And, don’t think for a minute that our special kids are the only ones who need protection. A little boy in Thunder Bay, Ontario just had his long hair cut off by a teaching assistant.

The little boy (7 years old!) was growing it out for his traditional Native dancing. That’s right. He’s an Aboriginal, so another “inferior human” I guess? The TA has been suspended & the Crown attorney’s office says pursing charges is not in the public interest.

EXCUSE ME? The little boy was abused. He was violated. And this isn’t worth criminal charges? Don’t just see this as “it’s hair, it’ll grow back” nonsense. That hair was important to him. The only person who cuts my kid’s hair is me. According to his mother, the TA didn’t even tell him why she was doing it. The mother claims the TA held the scissors up to the child’s throat and demanded he stand on a chair. Isn’t that also abuse?

Here’s a link to the CBC story. The mom was interviewed on the radio last night. I wanted to cry with her. Please, take this post as a call to action. Let’s protect our most vulnerable, no matter who they are.


4 thoughts on “Abuse in Schools

  1. You know, it takes a dedicated person, and one that has genuine concern and love for children to be a good teacher. If people don’t have these requirements, they should not choose this profession. How anyone can abuse a child is beyond me, but when that abuse comes from someone who should be an advocate, it’s totally disgusting.

    Exactly my point!

  2. I have updated my blog with addresses folks can write to if they are interested in encouraging the institutions involved to do the right thing. I personally believe that the school, the school board, the police and the crown attorney, all of whom should be in the business of protecting children should be pushing for assault charges to be laid. I am not saying peple have to agree with my idea of what shoud be done, but as I am following the blogs on this story I have noticed many people calling for a variety of actions and remedies. I think it’s important we let the insitututions know what happened is not acceptable.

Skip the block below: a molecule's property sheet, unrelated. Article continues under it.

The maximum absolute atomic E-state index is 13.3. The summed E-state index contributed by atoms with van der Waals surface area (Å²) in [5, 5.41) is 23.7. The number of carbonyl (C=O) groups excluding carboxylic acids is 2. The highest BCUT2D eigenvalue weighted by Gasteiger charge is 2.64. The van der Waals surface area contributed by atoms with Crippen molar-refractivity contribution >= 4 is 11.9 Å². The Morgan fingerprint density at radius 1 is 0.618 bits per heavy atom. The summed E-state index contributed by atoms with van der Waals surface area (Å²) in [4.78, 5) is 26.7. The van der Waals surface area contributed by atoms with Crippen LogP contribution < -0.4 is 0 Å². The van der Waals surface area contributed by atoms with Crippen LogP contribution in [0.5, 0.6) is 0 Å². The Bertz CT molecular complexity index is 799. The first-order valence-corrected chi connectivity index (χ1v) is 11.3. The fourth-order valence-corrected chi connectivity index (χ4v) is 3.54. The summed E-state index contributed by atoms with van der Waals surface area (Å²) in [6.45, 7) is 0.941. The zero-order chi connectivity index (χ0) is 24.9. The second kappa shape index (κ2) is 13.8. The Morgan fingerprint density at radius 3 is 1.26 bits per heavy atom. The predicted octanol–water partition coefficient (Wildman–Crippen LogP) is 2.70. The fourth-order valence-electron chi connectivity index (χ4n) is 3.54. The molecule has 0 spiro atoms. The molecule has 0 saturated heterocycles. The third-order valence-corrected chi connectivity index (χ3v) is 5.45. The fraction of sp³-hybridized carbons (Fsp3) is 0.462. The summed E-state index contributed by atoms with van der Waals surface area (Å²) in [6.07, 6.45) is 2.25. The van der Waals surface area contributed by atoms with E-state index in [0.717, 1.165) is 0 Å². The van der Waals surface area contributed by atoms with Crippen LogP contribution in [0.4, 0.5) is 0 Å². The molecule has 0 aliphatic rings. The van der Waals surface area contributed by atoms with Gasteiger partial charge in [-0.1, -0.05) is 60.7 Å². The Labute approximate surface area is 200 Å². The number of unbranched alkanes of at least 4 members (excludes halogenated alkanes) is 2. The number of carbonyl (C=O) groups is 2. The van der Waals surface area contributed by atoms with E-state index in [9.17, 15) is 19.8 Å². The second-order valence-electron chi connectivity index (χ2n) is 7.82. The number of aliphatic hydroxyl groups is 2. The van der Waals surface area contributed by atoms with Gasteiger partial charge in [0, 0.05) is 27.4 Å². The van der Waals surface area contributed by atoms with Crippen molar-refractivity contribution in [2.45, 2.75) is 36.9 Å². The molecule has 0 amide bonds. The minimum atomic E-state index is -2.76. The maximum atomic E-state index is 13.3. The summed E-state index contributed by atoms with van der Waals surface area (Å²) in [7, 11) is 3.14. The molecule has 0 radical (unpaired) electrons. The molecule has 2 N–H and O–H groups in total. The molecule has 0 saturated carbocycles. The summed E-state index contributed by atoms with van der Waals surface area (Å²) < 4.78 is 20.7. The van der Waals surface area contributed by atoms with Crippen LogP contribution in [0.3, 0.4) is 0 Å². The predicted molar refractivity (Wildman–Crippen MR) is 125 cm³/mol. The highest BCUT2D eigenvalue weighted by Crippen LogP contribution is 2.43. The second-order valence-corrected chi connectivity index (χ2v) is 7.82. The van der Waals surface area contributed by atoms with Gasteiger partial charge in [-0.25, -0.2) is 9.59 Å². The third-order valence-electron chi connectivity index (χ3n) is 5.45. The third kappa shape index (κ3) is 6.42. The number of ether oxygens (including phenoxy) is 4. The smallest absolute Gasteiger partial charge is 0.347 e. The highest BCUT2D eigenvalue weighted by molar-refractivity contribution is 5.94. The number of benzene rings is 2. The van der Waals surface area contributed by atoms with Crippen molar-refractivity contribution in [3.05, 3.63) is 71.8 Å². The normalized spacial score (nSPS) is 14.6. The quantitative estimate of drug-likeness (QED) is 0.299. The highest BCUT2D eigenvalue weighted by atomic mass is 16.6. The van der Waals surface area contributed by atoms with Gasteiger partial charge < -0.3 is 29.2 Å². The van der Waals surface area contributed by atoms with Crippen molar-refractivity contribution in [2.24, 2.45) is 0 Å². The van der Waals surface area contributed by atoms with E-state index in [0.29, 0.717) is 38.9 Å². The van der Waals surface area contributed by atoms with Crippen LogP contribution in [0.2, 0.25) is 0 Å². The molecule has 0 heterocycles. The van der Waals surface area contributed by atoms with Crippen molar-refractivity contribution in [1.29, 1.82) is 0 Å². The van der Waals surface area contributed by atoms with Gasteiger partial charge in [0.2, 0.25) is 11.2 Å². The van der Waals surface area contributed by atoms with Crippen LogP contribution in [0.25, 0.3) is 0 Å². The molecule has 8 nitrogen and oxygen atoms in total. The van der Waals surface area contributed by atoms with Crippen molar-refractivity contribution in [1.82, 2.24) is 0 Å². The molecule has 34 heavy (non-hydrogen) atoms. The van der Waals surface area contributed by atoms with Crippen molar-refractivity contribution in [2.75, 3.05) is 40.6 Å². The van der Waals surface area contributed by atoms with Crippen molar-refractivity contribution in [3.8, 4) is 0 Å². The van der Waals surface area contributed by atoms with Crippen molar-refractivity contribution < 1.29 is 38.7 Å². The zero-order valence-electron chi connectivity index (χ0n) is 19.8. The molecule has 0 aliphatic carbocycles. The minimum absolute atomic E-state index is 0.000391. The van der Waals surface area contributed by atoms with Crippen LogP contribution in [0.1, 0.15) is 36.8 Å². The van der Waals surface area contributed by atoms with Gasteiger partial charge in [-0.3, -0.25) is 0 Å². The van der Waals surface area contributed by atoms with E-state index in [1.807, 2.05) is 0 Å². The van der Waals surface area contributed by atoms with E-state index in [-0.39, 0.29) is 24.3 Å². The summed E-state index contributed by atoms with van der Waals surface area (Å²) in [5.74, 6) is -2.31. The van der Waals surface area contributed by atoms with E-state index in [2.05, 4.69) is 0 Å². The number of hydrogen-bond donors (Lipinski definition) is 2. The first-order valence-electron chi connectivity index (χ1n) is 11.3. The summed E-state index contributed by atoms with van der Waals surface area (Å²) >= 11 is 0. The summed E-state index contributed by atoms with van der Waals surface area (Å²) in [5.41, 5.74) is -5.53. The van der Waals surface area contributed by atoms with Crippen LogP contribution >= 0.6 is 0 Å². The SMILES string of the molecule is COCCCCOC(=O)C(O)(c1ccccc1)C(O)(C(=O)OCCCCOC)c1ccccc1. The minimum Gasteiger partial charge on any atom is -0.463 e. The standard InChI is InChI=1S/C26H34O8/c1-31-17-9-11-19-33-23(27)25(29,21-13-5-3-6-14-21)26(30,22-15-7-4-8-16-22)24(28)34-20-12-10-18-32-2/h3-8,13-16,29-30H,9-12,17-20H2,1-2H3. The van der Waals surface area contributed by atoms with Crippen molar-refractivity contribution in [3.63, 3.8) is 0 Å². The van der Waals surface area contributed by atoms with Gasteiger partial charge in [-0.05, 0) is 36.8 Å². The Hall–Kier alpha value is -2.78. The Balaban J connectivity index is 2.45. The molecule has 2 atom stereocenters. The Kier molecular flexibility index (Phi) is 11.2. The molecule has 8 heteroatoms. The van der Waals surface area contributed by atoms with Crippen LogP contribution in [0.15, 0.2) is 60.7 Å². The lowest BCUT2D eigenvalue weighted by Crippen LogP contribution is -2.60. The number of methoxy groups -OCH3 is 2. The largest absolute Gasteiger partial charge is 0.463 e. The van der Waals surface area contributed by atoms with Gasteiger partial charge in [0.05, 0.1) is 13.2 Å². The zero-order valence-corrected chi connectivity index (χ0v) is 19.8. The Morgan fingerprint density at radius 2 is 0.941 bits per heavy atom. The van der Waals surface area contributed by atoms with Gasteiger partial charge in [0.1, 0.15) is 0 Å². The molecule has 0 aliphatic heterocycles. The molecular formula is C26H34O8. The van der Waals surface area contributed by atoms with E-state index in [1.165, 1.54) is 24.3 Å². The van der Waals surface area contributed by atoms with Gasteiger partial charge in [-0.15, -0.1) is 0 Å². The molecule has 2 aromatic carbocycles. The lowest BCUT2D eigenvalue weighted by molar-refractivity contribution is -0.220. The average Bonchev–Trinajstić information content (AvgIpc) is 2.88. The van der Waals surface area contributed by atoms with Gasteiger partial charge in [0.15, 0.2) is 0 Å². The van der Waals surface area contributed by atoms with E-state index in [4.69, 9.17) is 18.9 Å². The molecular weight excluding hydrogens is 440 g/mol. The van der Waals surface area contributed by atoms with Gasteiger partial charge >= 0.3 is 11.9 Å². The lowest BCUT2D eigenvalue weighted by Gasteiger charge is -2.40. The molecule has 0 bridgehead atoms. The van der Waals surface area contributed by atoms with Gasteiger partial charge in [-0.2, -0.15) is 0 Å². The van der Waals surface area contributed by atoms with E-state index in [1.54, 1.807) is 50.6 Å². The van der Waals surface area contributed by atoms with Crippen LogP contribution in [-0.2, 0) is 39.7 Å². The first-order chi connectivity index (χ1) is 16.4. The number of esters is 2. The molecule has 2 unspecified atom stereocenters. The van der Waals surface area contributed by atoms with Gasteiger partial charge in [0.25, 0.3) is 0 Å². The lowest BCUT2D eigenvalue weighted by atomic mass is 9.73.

For addresses to write to go to:


  3. I feel very blessed that my son is in not only a classroom, but school, that loves him very much and have gone out of their way for 3 years to see (and watch) him succeed.

    The thoughts of the other stuff that are possible horrify me everyday.

  4. I totally agree with you! I understand that teaching can be stressful–I taught at an inner-city Chicago high school for years and dealt with some very stressful situations. But I never abused my kids. Now, I can understand becoming frazzled, etc. but that’s what the principal, dean, special ed teacher, etc are there for, to help teachers so they don’t resort to abuse. And as you say, most parents have to deal with their kids all alone, with no help and for many, many more hours than teachers do. If the teachers can’t handle their kids with love AND respect (because despite what many people think, kids deserve respect too) they shouldn’t be teachers!!!